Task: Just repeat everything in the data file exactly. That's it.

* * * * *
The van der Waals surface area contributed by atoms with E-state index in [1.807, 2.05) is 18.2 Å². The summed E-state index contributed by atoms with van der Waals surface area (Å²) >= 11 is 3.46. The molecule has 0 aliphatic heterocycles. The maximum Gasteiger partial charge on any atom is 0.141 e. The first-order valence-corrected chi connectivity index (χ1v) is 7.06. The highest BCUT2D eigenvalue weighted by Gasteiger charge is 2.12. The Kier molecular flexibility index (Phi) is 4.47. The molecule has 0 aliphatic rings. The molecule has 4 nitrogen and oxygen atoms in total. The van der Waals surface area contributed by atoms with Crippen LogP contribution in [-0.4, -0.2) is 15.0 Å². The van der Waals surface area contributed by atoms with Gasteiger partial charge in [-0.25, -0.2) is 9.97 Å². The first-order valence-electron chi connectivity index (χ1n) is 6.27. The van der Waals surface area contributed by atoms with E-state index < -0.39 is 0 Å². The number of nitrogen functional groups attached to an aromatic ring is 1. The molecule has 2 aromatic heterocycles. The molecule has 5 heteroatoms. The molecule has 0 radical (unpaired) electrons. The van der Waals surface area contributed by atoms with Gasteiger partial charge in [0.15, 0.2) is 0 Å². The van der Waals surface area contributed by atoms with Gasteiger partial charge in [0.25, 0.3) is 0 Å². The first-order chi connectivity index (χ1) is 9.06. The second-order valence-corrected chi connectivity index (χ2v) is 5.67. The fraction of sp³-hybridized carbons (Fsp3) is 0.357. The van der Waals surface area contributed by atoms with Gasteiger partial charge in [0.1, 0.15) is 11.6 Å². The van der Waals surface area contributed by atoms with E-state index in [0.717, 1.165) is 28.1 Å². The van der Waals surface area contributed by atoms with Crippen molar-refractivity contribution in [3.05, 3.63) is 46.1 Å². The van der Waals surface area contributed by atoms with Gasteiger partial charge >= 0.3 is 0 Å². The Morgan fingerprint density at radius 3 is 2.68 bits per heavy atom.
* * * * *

The van der Waals surface area contributed by atoms with E-state index in [1.807, 2.05) is 18.2 Å². The summed E-state index contributed by atoms with van der Waals surface area (Å²) >= 11 is 3.46. The molecule has 0 aliphatic heterocycles. The maximum Gasteiger partial charge on any atom is 0.141 e. The first-order valence-corrected chi connectivity index (χ1v) is 7.06. The highest BCUT2D eigenvalue weighted by Gasteiger charge is 2.12. The Kier molecular flexibility index (Phi) is 4.47. The molecule has 0 aliphatic rings. The molecule has 4 nitrogen and oxygen atoms in total. The van der Waals surface area contributed by atoms with Crippen LogP contribution in [-0.4, -0.2) is 15.0 Å². The van der Waals surface area contributed by atoms with Gasteiger partial charge in [-0.25, -0.2) is 9.97 Å². The first-order valence-electron chi connectivity index (χ1n) is 6.27. The van der Waals surface area contributed by atoms with E-state index < -0.39 is 0 Å². The number of nitrogen functional groups attached to an aromatic ring is 1. The molecule has 2 aromatic heterocycles. The molecule has 5 heteroatoms. The molecule has 0 radical (unpaired) electrons. The van der Waals surface area contributed by atoms with Gasteiger partial charge in [0.15, 0.2) is 0 Å². The van der Waals surface area contributed by atoms with Gasteiger partial charge in [0.25, 0.3) is 0 Å². The first-order chi connectivity index (χ1) is 9.06. The second-order valence-corrected chi connectivity index (χ2v) is 5.67. The fraction of sp³-hybridized carbons (Fsp3) is 0.357. The van der Waals surface area contributed by atoms with Gasteiger partial charge in [0.1, 0.15) is 11.6 Å². The van der Waals surface area contributed by atoms with E-state index in [0.717, 1.165) is 28.1 Å². The van der Waals surface area contributed by atoms with Crippen molar-refractivity contribution in [3.05, 3.63) is 46.1 Å². The van der Waals surface area contributed by atoms with Gasteiger partial charge >= 0.3 is 0 Å². The Morgan fingerprint density at radius 3 is 2.68 bits per heavy atom.